'Most connected human on Earth' to give closing keynote at Health:Further

Self-described mindful cyborg has been Healthways' chief digital officer since last year
Aug 4, 2015 7:16 AM

Health:Further unveils Innovator's Row companies

A baker's dozen of companies will make up the Innovator's Row exhibition area at the Health:Further conference being hosted next month by Jumpstart Foundry. Among them are some well-known names such as Amplion, TriZetto and HCA Holdings' Parallon division, which is the gathering's headline sponsor. Others are less known but also promise to show how their technologies can be integrated into the health care system.

“There are so many emerging companies that are changing the healthcare landscape today. Innovator’s Row will give exposure to some of these companies in a hands­on way,” said Jumpstart Foundry CEO Vic Gatto. “There’s a lot of good that can come from large healthcare companies interacting with emerging companies.

Get all the Innovator's Row info here and read our past coverage of Health:Further here.

Jul 31, 2015 6:52 AM

LP promotes marketing director to growth, innovation post

Siding veteran joined company in '03
Jul 2, 2015 7:08 AM

Corsair makes 'Fast Company' innovation list

Local distiller Corsair got a massive attaboy this morning from Fast Company's editors and reporters, which named the company one of the world's most innovative in the food industry. Darek Bell and his team get big props for using nontraditional grains and for planning to use smoked woods from Bell's local farm.

Here's Fast Company's list of top food biz innovators; the magazine's overall Most Innovative Companies 2015 coverage is here.

Feb 9, 2015 12:23 PM

Clarcor to build Maury R&D hub

Manufacturer to add 35 jobs over five years; shares jump after big Q1 beat
Jun 19, 2014 6:53 AM

Southwind CEO: Most aren't ready for CMS innovation push

Deane says members are mum for now
May 23, 2013 2:17 PM

Turners fund innovation center

Venture Nashville has details on the launch by an arm of Cumberland University of an initiative that aims to link area universities, research institutes and business interests to foster innovation in the region. Cumberland professor Scott T. Massey is leading the venture, which is being funded by Steve and Judy Turner and is drawing early support from some big names that include Nick Zeppos and Ron Samuels.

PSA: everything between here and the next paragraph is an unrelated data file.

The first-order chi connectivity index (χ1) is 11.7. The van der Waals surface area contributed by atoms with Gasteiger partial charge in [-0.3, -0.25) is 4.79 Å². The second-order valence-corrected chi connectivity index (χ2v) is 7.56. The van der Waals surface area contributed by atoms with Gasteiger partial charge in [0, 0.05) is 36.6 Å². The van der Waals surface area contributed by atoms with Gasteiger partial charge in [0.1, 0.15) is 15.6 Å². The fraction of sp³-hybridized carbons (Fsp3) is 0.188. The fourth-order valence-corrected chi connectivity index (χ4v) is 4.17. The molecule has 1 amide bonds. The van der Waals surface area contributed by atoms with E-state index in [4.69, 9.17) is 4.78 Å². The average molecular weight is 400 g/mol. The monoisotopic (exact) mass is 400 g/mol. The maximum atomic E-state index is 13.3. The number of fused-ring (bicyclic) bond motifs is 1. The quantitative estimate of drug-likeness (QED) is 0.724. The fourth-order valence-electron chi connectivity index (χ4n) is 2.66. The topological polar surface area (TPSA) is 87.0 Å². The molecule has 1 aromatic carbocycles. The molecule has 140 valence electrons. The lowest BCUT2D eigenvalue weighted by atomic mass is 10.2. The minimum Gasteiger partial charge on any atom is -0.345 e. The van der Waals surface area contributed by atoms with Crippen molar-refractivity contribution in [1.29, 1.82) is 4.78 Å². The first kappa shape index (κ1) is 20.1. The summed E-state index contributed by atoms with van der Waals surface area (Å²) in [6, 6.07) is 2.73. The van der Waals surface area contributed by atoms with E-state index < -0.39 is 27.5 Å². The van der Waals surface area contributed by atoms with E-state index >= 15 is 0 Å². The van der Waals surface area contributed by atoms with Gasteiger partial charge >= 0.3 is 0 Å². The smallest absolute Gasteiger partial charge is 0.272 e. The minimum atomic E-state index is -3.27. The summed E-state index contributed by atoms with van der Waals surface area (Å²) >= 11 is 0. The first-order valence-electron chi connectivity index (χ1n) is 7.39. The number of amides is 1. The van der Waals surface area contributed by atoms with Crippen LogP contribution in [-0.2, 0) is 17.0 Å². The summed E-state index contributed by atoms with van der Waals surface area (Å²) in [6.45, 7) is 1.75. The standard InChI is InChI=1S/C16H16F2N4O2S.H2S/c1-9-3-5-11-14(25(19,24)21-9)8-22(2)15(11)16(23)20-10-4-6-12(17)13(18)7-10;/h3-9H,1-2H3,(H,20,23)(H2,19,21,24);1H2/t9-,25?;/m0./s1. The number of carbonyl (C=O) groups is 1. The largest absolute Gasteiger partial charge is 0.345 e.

Jan 3, 2011 12:41 PM

Recession exacerbates income inequality

Peter Cohan mused on income inequality in the U.S. in this 4th of July post, which points out how the recession has made a bad problem worse for the lowest-paid Americans.
We are still living in the aftermath of the debt crisis and the cost of that bust has also been distributed unequally. For one thing, unemployment is hurting the bottom swath of the population more than the top. While U.S. unemployment is now 9.5%, the bottom 40% of the labor force suffers from a 17% unemployment rate. In the top 30% of the labor pool, that rate is just 4%, according to Harvard Magazine. Meanwhile, Wall Street -- which includes a solid share of the top 1% -- paid itself near record bonuses -- up 17% in 2009 to $20.3 billion -- and is on a hiring binge.
How do we restore balance? Cohan writes our best hope is "technology-led innovation that creates jobs for many more Americans."
Jul 6, 2010 9:40 AM

No innovation here

Writing on Time.com, Michael Lind of the New America Foundation is awfully impatient when it comes to the next transformative technological change.
Genuinely revolutionary technological innovations are rare, and when they appear, there is a long time lag before they begin to transform the economy and daily life. The steam engine was used for nearly a century to pump water from British mines before it was successfully applied to manufacturing and transportation. The gasoline-powered car was invented in the 1880s, but mass automobile use had to wait until the 1920s in the U.S. and the 1950s and '60s in Europe and Japan. There was a similar delay between the invention of the computer and the microprocessor and the widespread adoption of the PC in the 1990s and 2000s. Even if there are dramatic breakthroughs in nanotech or biotech tomorrow, we may not enjoy the benefits for decades, or generations.
HT: Paul Kedrosky
Mar 12, 2010 7:54 AM

10 health care innovations

The Harvard Business Review lines up the concepts that are beginning to reshape the business of medicine.
"If automakers were paid by the bolt, cars would be brimming with bolts," Harvard Medical School professor Jeff Levin-Scherz writes in the April 2010 Harvard Business Review. In the U.S., we pay for health care "by the bolt," shelling out for units of service rather than results, rewarding volume over value, and encouraging extra visits, procedures, and tests. Some studies show that salaried physicians, who have nothing to gain by doing lots of tests and procedures, do fewer of them than doctors paid on a fee-for-service basis.
HT: The Nashville Medical Trade Center
Mar 11, 2010 12:07 PM